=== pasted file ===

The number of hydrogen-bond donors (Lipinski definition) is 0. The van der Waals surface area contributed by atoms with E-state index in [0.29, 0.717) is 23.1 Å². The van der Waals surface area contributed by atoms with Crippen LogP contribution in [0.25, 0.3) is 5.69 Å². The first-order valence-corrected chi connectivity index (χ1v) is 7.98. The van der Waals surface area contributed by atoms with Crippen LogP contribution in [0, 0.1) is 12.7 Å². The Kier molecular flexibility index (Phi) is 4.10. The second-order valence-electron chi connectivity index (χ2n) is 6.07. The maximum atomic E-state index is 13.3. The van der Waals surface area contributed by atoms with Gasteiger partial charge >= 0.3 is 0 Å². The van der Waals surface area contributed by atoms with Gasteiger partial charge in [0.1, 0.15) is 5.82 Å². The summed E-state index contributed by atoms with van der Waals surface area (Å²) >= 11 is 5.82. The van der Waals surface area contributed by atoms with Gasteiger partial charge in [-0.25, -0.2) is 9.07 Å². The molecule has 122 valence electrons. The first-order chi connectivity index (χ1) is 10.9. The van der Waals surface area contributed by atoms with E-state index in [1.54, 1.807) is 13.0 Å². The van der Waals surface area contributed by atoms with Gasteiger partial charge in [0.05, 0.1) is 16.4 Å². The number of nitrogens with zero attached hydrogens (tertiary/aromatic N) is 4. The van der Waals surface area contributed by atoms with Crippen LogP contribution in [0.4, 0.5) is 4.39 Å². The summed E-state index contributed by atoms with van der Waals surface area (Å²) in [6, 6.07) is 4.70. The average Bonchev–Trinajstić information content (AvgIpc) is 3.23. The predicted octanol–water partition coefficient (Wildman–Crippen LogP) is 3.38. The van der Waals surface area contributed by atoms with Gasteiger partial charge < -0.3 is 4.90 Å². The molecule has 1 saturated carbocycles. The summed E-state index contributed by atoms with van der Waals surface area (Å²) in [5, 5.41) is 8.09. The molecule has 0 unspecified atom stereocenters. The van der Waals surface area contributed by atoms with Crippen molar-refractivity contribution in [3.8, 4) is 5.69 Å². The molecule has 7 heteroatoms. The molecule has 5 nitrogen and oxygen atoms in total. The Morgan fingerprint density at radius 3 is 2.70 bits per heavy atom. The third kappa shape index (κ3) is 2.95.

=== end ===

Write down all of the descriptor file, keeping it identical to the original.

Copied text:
The number of hydrogen-bond donors (Lipinski definition) is 0. The van der Waals surface area contributed by atoms with E-state index in [0.29, 0.717) is 23.1 Å². The van der Waals surface area contributed by atoms with Crippen LogP contribution in [0.25, 0.3) is 5.69 Å². The first-order valence-corrected chi connectivity index (χ1v) is 7.98. The van der Waals surface area contributed by atoms with Crippen LogP contribution in [0, 0.1) is 12.7 Å². The Kier molecular flexibility index (Phi) is 4.10. The second-order valence-electron chi connectivity index (χ2n) is 6.07. The maximum atomic E-state index is 13.3. The van der Waals surface area contributed by atoms with Gasteiger partial charge >= 0.3 is 0 Å². The van der Waals surface area contributed by atoms with Gasteiger partial charge in [0.1, 0.15) is 5.82 Å². The summed E-state index contributed by atoms with van der Waals surface area (Å²) >= 11 is 5.82. The van der Waals surface area contributed by atoms with Gasteiger partial charge in [-0.25, -0.2) is 9.07 Å². The molecule has 122 valence electrons. The first-order chi connectivity index (χ1) is 10.9. The van der Waals surface area contributed by atoms with E-state index in [1.54, 1.807) is 13.0 Å². The van der Waals surface area contributed by atoms with Gasteiger partial charge in [0.05, 0.1) is 16.4 Å². The number of nitrogens with zero attached hydrogens (tertiary/aromatic N) is 4. The van der Waals surface area contributed by atoms with Crippen LogP contribution in [0.4, 0.5) is 4.39 Å². The summed E-state index contributed by atoms with van der Waals surface area (Å²) in [6, 6.07) is 4.70. The average Bonchev–Trinajstić information content (AvgIpc) is 3.23. The predicted octanol–water partition coefficient (Wildman–Crippen LogP) is 3.38. The van der Waals surface area contributed by atoms with Gasteiger partial charge < -0.3 is 4.90 Å². The molecule has 1 saturated carbocycles. The summed E-state index contributed by atoms with van der Waals surface area (Å²) in [5, 5.41) is 8.09. The molecule has 0 unspecified atom stereocenters. The van der Waals surface area contributed by atoms with Crippen molar-refractivity contribution in [3.8, 4) is 5.69 Å². The molecule has 7 heteroatoms. The molecule has 5 nitrogen and oxygen atoms in total. The Morgan fingerprint density at radius 3 is 2.70 bits per heavy atom. The third kappa shape index (κ3) is 2.95.